For example, in Sao Paolo, we spoke to someone who no longer reads newspapers and magazines, but instead displays constant Twitter feeds from friends on a large TV screen for a source of real-time news with the added value of the attached commentary. Another tech-minded interviewee in San Francisco collected films based on their ratings on a collection of trusted movie review sites and another relied on his network of friends for the latest YouTube memes.

Social networks play an important role in the filtering of the constant flow of new data; according to a recent study, 48% of young Americans find out about news through Facebook. Likewise, strategies for streamlining belongings are being applied to the physical world, where quality and access are ruling over quantity and material possessions. A U.S. research respondent consciously subscribed to a “less stuff, but better stuff” lifestyle, making decisions to acquire, consume, and keep only the things that he saw to be of value and never a burden.

Is digital ownership an oxymoron?
If we are busy creating, posting, storing, and investing in this exploding global community, do we own the results? How can the conventions of ownership in the physical world even be applied to the digital? Take a photo, for example: a negative or print is original, hard to replicate and will depreciate over time. Its digital counterpart is the inverse and these factors enable it to be owned – or be in the possession of – many people at once: it’s infinitely shareable. These rules of the digital seem incompatible with traditional concepts of ownership and many attempts at the application of artificial constraints to digital material have raised questions and conflict. This discord lies at the heart of digital piracy and is a grey area across societies touched by technology… that is to say, everywhere.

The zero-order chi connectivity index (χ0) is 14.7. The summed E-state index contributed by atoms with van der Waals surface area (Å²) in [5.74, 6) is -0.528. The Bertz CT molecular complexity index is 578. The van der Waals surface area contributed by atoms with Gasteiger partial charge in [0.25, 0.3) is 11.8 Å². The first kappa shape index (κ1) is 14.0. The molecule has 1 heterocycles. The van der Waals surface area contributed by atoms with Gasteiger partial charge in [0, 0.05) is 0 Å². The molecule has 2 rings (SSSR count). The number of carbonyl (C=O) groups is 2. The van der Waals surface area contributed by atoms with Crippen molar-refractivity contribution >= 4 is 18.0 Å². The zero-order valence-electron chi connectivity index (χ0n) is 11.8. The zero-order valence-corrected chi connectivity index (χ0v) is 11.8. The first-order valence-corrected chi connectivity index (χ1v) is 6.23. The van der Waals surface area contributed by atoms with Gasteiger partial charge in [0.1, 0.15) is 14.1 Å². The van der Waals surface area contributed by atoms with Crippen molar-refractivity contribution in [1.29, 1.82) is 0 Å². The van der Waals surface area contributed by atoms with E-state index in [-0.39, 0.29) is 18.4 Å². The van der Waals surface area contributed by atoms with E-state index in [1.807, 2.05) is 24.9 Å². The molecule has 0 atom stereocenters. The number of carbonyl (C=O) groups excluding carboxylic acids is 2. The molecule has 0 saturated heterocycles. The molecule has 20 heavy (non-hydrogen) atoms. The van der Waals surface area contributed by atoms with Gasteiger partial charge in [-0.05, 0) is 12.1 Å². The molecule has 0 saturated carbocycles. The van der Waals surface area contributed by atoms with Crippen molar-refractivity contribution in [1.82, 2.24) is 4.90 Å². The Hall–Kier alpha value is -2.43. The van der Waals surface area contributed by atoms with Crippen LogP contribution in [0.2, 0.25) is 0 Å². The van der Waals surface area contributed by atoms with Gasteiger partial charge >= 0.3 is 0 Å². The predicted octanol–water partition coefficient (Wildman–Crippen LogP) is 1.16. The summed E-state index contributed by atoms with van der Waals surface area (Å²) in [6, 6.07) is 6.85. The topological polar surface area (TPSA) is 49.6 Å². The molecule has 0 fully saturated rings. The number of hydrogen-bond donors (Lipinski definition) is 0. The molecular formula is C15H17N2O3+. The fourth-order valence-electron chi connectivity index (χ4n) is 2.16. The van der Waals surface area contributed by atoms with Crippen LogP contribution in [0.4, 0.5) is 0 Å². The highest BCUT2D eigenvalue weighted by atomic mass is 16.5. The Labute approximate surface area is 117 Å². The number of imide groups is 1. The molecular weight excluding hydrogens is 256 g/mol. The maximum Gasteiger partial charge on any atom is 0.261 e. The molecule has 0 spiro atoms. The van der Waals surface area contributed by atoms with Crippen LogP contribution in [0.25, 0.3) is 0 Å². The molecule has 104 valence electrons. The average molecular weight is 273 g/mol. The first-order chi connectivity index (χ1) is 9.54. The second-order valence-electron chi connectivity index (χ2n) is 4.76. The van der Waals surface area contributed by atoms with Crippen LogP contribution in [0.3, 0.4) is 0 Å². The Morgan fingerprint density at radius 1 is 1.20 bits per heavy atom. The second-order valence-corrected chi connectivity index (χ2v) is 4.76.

Ownership of a virtual presence
Participating in global networks, online or off, is facilitated by a virtual profile which needs to be controlled and maintained, along with the data with which it is linked. It’s easy to keep a bunch of photos in a box on a shelf in your house (with the embarrassing ones of you sporting questionable fashion or scoffing cake at your eighth birthday party safely hidden under all the rest), but keeping track of the same pictures digitally is another matter.